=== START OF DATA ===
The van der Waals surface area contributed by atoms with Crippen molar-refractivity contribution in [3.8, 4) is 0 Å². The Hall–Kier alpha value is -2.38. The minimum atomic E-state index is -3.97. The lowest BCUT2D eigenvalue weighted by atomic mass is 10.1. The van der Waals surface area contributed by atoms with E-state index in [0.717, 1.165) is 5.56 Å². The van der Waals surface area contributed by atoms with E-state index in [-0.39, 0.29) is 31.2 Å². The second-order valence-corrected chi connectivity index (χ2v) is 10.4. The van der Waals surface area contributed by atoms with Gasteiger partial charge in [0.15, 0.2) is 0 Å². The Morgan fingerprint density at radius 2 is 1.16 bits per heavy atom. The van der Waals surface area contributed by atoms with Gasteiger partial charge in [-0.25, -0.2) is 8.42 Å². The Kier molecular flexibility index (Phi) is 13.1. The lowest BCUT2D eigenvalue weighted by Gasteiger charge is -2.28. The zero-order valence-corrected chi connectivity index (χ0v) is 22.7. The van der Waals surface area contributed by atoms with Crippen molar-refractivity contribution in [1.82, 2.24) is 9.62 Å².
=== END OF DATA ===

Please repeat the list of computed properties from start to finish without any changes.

The van der Waals surface area contributed by atoms with Crippen molar-refractivity contribution in [3.8, 4) is 0 Å². The Hall–Kier alpha value is -2.38. The minimum atomic E-state index is -3.97. The lowest BCUT2D eigenvalue weighted by atomic mass is 10.1. The van der Waals surface area contributed by atoms with E-state index in [0.717, 1.165) is 5.56 Å². The van der Waals surface area contributed by atoms with E-state index in [-0.39, 0.29) is 31.2 Å². The second-order valence-corrected chi connectivity index (χ2v) is 10.4. The van der Waals surface area contributed by atoms with Gasteiger partial charge in [0.15, 0.2) is 0 Å². The Morgan fingerprint density at radius 2 is 1.16 bits per heavy atom. The van der Waals surface area contributed by atoms with Gasteiger partial charge in [-0.25, -0.2) is 8.42 Å². The Kier molecular flexibility index (Phi) is 13.1. The lowest BCUT2D eigenvalue weighted by Gasteiger charge is -2.28. The zero-order valence-corrected chi connectivity index (χ0v) is 22.7. The van der Waals surface area contributed by atoms with Crippen molar-refractivity contribution in [1.82, 2.24) is 9.62 Å².